Don't get me wrong. This is not an article about Liverpool in crisis - they are far from it - at least nothing like last season when they were in the relegation zone at one point. But there are still some underlying problems the Reds have to resolve if they are to return to the top four.
Three consecutive home draws - two of which were against new boys Norwich and Swansea - are not the sign of a team with ambitions of Champions League qualifications. In fact, Kenny Dalglish's side have only won twice (3-1 against Bolton, 2-1 against Wolves) in their six home games this season.
While their away form has been encouraging, winning thrice and losing twice, their home form - or more accurately, their inability to kill off lesser teams - could prove to be fatal to hopes of a top-four finish.
But why, despite all the optimism and hype, are the Reds struggling to keep up with other top teams?
They need to enjoy the game
Football is meant to be fun and enjoyable. And when a player - or in this case a team - enjoy playing the game, they will usually excel at it. An example would be Lionel Messi and Barcelona.
That is the secret to the Catalan giants' success on the pitch. They play, not work. Liverpool on the other hand are doing the opposite thanks to the pressure of expectations of the Anfield crowd.
Kenny Dalglish and his charges need to get back to basics - playing and enjoying football. Those who have watched Liverpool play recently will agree with Daniel Agger that they look like "headless chickens running around".
The Reds' performances have not been free-flowing - in fact they look like they will struggle against the poorest of teams, who have nothing to lose. Dalglish's men are holding on to the ball when they shouldn't and passing it when they should really take the opponents on - all in the fear of committing a mistake.
The Reds need to relax and be confident of their ability. The goals and results will follow.
Dalglish the right man?
Yes, it's too early to judge. But a feeling that King Kenny has done what he could, which is to lift the club's atmosphere and spirit, is starting to creep in. Will he be able to lift trophies at Anfield - or even lead them to Champions League this season? To be honest, the signs don't look so good.
From the day of his appointment, I've always believed that it was one out of pure emotion than rational thinking. While Dalgish's record speaks for itself and he has done an impressive job so far in his second stint, his approach and ruthlessness or lack thereof, are major flaws.
The former Reds legend is known for his fierce protection of players in public. So it makes me wonder how he conducts his half-time team talks, especially when his side need a real wake-up call.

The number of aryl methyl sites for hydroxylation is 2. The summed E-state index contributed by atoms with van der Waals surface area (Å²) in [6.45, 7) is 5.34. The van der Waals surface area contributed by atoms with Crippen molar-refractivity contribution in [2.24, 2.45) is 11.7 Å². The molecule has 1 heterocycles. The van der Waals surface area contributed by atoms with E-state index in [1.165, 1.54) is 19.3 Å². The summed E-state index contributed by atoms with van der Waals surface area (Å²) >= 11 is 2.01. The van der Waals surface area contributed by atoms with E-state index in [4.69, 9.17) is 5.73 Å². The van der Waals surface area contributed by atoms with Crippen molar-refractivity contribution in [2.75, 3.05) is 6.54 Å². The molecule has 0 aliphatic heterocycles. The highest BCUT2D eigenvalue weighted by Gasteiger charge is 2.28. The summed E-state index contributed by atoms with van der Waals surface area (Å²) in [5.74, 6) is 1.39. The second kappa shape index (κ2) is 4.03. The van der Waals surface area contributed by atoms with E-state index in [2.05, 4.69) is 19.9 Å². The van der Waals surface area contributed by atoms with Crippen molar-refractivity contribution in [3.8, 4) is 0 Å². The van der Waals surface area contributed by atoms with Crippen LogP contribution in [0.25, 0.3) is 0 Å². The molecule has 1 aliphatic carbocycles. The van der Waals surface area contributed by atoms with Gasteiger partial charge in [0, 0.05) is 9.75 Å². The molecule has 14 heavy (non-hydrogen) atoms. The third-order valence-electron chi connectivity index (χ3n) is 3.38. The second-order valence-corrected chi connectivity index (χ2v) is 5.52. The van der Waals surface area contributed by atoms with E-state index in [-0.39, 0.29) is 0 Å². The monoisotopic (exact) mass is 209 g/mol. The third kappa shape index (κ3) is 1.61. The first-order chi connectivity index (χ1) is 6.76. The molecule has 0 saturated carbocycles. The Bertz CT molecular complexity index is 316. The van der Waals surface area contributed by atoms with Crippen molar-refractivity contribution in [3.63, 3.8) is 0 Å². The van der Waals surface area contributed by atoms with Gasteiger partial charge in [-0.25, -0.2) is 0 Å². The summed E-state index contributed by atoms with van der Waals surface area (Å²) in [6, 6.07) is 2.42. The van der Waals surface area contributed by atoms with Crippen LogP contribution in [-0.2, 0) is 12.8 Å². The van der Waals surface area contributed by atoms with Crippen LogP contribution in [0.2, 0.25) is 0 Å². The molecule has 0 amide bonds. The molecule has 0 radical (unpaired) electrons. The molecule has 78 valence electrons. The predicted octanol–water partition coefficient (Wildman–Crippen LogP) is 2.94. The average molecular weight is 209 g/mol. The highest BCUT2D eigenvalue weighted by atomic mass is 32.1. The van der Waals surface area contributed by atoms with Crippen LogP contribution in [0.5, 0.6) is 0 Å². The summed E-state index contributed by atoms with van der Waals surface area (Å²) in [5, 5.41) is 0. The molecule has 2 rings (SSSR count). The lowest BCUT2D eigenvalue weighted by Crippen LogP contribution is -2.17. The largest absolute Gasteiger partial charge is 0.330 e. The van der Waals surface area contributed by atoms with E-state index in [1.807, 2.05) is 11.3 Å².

The goalless draw against Swansea at Anfield last weekend was disappointing and almost agonizing for the fans to watch. One would have expected Dalglish to fire his charges up in the second-half. But it didn't happen.
I hate to make comparisons - but I'm sure Sir Alex Ferguson would have demanded an improvement and a result from his Manchester United side - which he usually gets.
It may sound harsh, but on current evidence one can't help but feel that Dalglish is a glorified babysitter at Anfield.
Just not good enough
Charlie Adam from Blackpool; Jordan Henderson from Sunderland; Stewart Downing from Aston Villa; Andy Carroll and Jose Enrique from Newcastle. Spot the similarities in Liverpool's summer signings? They are mostly from mid-table clubs.
No doubt the above-mentioned players are good footballers. But are they world class?
Besides Enrique and Suarez the rest of the other signings simply don't look like they belong at a club like Liverpool. Adam has been average, Henderson has largely been absent, Downing has blown hot and cold and Carroll looks more £3.5million than £35million.
Having said that, it would be unfair to judge them so early in the season. After all, the likes of Mikel Arteta and Per Mertesacker, who were both thought to be not good enough for Arsenal initially, now seem to be settling in well for the Gunners now.
Wanted: Goal poacher
Luis Suarez has been a revelation at Anfield, creating a constant supply of opportunities for Liverpool. However, his problem lies in converting the chances. In 11 Premier League appearances thus far, the former Ajax man has scored only four goals. That's not enough by any yardstick.
Let's face it - the Uruguayan is more of a creator than a lethal finisher. Carroll was supposed to be the man at the end of the chances. But he is struggling to even get into the starting line-up. The truth is the Reds should have been right up there with the likes of United and Manchester City if they'd had someone to take the plethora of chances that have fallen their way.
Dalglish needs to bring in an out-to-out goal poacher who can get the tap-ins and score some ugly goals. Robin van Persie is the perfect example and it's his ability to be ruthless in front of goal that has seen Arsenal rocket up the table after a horrific start.
Liverpool need a striker in a similar mould.
A top-four finish still looks a feasible target for Dalglish's men. However, their only enemies are themselves if they continue dropping points against teams they are expected to beat - especially at home.
But the sad truth is, Anfield is no longer the fortress it once was.